Dinner: 8PM - 1000 calorie meal

TOTAL = 2100


(This is going by my current calorie intake that works for me, which is at 2100-2200)

In order to slowly and gradually work your way into IF, I would recommend starting your day with a 2 hour fast, then a 3 hour and so forth working your way to a time where you are comfortable.


3. Leg raises / ab exercises - The whole phase with crunches should really be over with, but for some reason it is not. Ever wondered why your back hurt the next day after crunches? Any exercise like this is just putting unnecessary leverage and pressure on your spine. I should know. I go to the chiropractor once a week because of what I use to do when I was younger, which is very heavy squats with bad form and crunches. Now, I manage my back pain because I've thrown out all of the unnecessary exercises. Exercises such as hanging leg raises, planks, renegade rows, hanging knee-to-knee's, etc. work wonders for your core. 

Hanging knee raises OR Hanging leg raises:

Starting off slow, use hanging knee raises to get the mind-to-muscle connection. This will also give you time to get used to the position and the feeling of hanging. 

Grabbing the pull-up bar, hang straight and make sure your shoulders don't come out of their socket. You'll know what I mean if you feel it. Make sure your shoulders and scapula are flexed. Tilt your waist backwards very slightly on an angle to feel a little stretch. Once in this position raises your knees up to 90 degrees or even higher. Do not go fully down, as this will ruin the tension on your core. Make sure not to swing your back and try to keep a straight back as much as possible. If you fail to keep a straight back and are swinging, you will hyper-extend your spine and it most likely cause injuries. Exhale as you bring your knees up, breathe in slowly as you get back to the starting position. I would give this exercise a 3 x 10-15 rep scheme.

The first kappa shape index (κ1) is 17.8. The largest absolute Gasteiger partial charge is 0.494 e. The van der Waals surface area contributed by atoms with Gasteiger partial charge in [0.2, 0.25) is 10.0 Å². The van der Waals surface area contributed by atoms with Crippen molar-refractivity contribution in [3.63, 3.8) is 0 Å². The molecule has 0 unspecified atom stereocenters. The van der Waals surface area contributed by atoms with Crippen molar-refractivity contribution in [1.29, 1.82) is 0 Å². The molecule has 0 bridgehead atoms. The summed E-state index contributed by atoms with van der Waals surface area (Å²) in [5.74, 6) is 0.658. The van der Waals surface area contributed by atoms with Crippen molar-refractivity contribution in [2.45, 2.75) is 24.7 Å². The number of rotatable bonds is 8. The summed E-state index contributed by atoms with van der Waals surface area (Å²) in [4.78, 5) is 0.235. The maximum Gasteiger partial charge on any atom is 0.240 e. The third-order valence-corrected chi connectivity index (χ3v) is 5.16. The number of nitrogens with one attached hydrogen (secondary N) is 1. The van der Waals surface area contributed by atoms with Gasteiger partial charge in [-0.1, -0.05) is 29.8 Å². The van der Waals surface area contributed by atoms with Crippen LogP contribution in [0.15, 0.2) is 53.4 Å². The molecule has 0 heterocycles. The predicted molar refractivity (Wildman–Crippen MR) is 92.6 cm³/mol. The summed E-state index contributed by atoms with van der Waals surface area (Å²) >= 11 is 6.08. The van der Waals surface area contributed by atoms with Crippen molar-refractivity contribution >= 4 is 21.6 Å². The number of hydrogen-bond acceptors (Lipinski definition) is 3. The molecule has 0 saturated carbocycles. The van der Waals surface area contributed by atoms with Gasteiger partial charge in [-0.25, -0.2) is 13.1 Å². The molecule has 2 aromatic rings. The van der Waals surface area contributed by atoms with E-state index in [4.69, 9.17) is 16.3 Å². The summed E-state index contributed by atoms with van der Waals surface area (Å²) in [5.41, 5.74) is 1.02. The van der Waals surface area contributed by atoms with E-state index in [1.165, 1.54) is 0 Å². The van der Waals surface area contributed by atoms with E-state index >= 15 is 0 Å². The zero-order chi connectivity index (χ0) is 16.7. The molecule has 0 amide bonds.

Renegade Rows:

This is one of the best exercises for the obliques. This exercise develops your obliques very well, so that they don't over-grow and take on that bulky look. This exercise also helps develop your TVA muscle (Transverse Abdominals) which is what makes your stomach look flat. People with a weak TVA usually have a droopy belly and bad posture. It is essentially the muscle behind the abdominals. Using a heavy weight, (40-60lbs) get in a push up position with the weights in each hand on the ground. The weight should be at shoulder level and not to spaced out. Using one arm, bring a dumbbell up on an angle towards your obliques while flexing your stomach and using your lats (back). Make sure your shoulders and scapula are retracted and are not slouched over. You only need 6-8 reps of these to really feel the tension in the obliques. Breathe in when you bring a weight up, and out when you go back into position. A key trick is to keep your torso in place. Don't let your body lean to one side. 

Side-To-Side Bent Knee ups: 

This one is also for the obliques, but also very good for the overall core. The starting position is the same as the hanging knee or leg raises, but instead of coming up straight into a 90 degree angle or higher, we will be swinging our knees to the side. Make sure your legs stay together and then lift them into an angle so you are not just hanging from the bar. Even with a little angle you should still feel some tension in your abdominals From here, raise your knees to one side, come down (but not all the way down, to keep the tension strong) and go to the next side. There are many set and variations you can do with this exercise. Some go to failure, or a 3 x 15 set scheme. Find out what works for you. 


To put everything into perspective and in order to get lean you need to eat below you caloric intake. You need to find a way to manage your diet/nutrition. Finally, you need to actually work your abs. If you do not exercise your abdominals like every other muscle, they will not be as sharp as they can be. 


Hanging Knee Raise

Hanging Knee Raise
Credit: Kinobody.com

Starting postion of the "Hanging Knee Raise"

Hanging Knee Raise
Credit: kinobody.com

Top phase of the hanging knee raise.

Renegade Row

Renegade Rows
Credit: kinobody.com

Beginning phase of a renegade row. Step up platform at subjects feet is optional. (More challenging)

Renegade row
Credit: kinobody.com

Top phase of a renegade row.

Side-to-Side Knee Raises

Hanging side to side knee raises
Credit: kinobody.com
side to side knee raises
Credit: kinobody.com

As you can see, do not go all the way down while performing side-to-side knee raises. Keep the tension going the whole set.